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Trauma Violence Abuse. 2015 Jul;16(3):291-8. doi: 10.1177/1524838014526067. Epub 2014 Mar 12.

Traumatogenic Processes and Pathways to Mental Health Outcomes for Sexual Minorities Exposed to Bias Crime Information.

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Psychology Department, Michigan State University, East Lansing, MI, USA


Vicarious traumatization of nonvictim members of communities targeted by bias crimes has been suggested by previous qualitative studies and often dominates public discussion following bias events, but proximal and distal responses of community members have yet to be comprehensively modeled, and quantitative research on vicarious responses is scarce. This comprehensive review integrates theoretical and empirical literatures in social, clinical, and physiological psychology in the development of a model of affective, cognitive, and physiological responses of lesbian, gay, and bisexual individuals upon exposure to information about bias crimes. Extant qualitative research in vicarious response to bias crimes is reviewed in light of theoretical implications and methodological limitations. Potential pathways to mental health outcomes are outlined, including accumulative effects of anticipatory defensive responding, multiplicative effects of minority stress, and putative traumatogenic physiological and cognitive processes of threat. Methodological considerations, future research directions, and clinical implications are also discussed.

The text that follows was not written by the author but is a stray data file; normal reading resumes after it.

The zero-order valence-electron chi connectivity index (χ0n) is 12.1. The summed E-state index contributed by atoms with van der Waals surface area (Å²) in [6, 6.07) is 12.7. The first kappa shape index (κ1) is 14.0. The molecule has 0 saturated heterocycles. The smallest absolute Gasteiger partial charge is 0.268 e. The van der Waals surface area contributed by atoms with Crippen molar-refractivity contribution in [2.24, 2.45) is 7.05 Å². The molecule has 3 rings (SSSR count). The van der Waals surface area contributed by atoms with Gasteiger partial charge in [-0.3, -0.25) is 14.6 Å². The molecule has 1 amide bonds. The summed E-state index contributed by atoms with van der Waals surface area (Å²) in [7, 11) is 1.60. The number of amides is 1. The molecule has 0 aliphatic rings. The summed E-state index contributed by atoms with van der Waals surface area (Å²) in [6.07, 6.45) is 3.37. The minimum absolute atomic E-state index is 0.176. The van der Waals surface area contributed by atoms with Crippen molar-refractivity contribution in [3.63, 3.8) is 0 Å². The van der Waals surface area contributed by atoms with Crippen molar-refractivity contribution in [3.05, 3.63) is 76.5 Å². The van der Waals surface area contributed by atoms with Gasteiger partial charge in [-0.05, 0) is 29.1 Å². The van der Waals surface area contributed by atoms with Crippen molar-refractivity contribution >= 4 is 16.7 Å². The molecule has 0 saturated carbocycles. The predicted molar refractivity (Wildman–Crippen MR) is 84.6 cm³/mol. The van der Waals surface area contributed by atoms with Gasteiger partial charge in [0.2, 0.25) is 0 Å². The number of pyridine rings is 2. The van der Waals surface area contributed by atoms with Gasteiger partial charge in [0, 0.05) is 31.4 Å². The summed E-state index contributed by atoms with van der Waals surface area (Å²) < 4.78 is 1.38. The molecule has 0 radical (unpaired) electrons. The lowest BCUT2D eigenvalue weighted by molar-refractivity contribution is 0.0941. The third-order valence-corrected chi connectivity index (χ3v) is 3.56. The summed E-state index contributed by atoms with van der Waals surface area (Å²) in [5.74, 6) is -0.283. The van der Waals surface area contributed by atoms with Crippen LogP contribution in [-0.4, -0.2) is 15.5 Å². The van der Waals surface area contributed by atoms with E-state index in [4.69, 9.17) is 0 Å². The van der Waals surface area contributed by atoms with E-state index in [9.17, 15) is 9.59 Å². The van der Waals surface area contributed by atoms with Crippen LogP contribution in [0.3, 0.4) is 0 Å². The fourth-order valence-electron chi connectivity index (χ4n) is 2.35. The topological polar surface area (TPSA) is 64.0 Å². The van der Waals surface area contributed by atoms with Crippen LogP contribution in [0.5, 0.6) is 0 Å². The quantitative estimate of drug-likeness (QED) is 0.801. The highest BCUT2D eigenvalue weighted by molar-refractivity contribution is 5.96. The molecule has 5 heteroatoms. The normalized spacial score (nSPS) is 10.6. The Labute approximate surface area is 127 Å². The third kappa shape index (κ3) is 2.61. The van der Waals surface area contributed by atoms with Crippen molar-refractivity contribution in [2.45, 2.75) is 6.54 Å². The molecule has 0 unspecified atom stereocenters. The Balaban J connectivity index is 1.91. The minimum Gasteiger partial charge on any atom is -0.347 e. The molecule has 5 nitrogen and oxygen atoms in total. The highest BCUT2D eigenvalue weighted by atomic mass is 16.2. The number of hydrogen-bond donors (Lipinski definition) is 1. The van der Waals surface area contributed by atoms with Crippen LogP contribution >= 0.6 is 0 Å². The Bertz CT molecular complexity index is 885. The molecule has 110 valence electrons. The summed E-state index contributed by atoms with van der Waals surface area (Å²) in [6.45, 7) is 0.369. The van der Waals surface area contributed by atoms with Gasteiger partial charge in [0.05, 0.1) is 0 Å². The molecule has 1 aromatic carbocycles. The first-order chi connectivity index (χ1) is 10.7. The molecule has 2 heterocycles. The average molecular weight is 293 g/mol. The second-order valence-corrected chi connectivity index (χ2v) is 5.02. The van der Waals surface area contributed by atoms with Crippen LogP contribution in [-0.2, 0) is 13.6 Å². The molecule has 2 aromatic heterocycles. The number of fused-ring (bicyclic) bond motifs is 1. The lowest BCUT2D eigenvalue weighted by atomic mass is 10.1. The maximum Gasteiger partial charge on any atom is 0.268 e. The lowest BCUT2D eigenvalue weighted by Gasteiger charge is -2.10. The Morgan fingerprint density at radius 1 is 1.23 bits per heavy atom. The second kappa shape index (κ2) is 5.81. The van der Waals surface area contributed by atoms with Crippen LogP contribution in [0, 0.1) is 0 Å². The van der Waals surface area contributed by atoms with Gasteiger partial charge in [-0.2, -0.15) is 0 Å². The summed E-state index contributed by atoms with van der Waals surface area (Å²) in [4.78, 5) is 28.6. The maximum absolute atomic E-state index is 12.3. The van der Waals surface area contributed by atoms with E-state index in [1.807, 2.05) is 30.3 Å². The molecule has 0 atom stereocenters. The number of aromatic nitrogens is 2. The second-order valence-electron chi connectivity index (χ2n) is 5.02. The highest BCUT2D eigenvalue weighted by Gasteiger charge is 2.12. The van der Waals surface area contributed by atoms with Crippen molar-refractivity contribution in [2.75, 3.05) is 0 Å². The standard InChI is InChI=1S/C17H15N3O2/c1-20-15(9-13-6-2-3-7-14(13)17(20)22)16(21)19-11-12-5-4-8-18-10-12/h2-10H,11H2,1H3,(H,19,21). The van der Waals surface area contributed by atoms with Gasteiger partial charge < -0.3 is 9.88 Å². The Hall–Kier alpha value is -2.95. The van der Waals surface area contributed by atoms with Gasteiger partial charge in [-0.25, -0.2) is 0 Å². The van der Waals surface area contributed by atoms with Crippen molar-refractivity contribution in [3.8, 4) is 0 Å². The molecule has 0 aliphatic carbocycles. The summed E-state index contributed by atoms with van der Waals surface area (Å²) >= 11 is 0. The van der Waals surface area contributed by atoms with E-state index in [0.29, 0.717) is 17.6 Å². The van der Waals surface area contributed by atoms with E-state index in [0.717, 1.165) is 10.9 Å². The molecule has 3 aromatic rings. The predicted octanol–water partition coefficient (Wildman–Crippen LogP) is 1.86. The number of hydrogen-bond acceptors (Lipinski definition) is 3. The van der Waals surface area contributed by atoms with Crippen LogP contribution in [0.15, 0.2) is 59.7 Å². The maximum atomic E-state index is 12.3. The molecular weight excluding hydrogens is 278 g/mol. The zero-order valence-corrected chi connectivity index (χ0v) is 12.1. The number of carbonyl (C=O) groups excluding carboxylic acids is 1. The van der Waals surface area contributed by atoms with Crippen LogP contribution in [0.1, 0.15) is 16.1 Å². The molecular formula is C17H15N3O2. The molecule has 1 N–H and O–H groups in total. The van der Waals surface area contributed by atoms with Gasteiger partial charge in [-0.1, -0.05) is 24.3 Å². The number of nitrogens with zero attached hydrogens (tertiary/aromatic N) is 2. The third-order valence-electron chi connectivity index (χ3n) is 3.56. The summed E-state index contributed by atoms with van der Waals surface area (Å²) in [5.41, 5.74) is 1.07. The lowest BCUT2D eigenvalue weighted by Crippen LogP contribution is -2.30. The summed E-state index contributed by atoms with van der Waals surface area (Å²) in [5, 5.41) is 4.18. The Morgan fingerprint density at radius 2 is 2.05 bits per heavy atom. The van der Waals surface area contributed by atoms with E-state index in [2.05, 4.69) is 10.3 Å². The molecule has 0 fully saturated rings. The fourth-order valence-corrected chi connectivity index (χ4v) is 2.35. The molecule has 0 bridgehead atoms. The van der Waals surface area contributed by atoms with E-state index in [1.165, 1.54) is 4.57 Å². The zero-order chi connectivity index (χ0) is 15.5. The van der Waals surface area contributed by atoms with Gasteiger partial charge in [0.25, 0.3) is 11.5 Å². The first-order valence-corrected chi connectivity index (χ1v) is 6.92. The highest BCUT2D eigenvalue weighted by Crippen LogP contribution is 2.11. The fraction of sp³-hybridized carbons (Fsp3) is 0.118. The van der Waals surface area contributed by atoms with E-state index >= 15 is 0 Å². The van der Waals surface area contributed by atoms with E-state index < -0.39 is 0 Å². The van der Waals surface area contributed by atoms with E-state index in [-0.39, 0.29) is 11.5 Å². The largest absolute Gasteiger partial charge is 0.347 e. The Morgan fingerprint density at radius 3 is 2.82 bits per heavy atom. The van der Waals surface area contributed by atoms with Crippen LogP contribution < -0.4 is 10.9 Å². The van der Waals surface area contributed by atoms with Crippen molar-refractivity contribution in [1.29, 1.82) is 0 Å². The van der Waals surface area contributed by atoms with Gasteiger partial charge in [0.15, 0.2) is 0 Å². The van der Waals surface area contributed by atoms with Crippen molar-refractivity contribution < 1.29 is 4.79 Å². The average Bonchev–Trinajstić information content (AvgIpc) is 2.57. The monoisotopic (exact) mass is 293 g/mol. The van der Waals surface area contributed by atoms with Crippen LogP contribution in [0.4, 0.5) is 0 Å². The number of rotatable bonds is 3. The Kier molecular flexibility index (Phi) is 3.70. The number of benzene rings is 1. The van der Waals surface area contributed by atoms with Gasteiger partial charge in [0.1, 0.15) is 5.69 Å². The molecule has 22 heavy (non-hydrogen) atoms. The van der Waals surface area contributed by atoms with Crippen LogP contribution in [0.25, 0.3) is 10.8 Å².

LGBT; hate crimes; vicarious trauma; violence against

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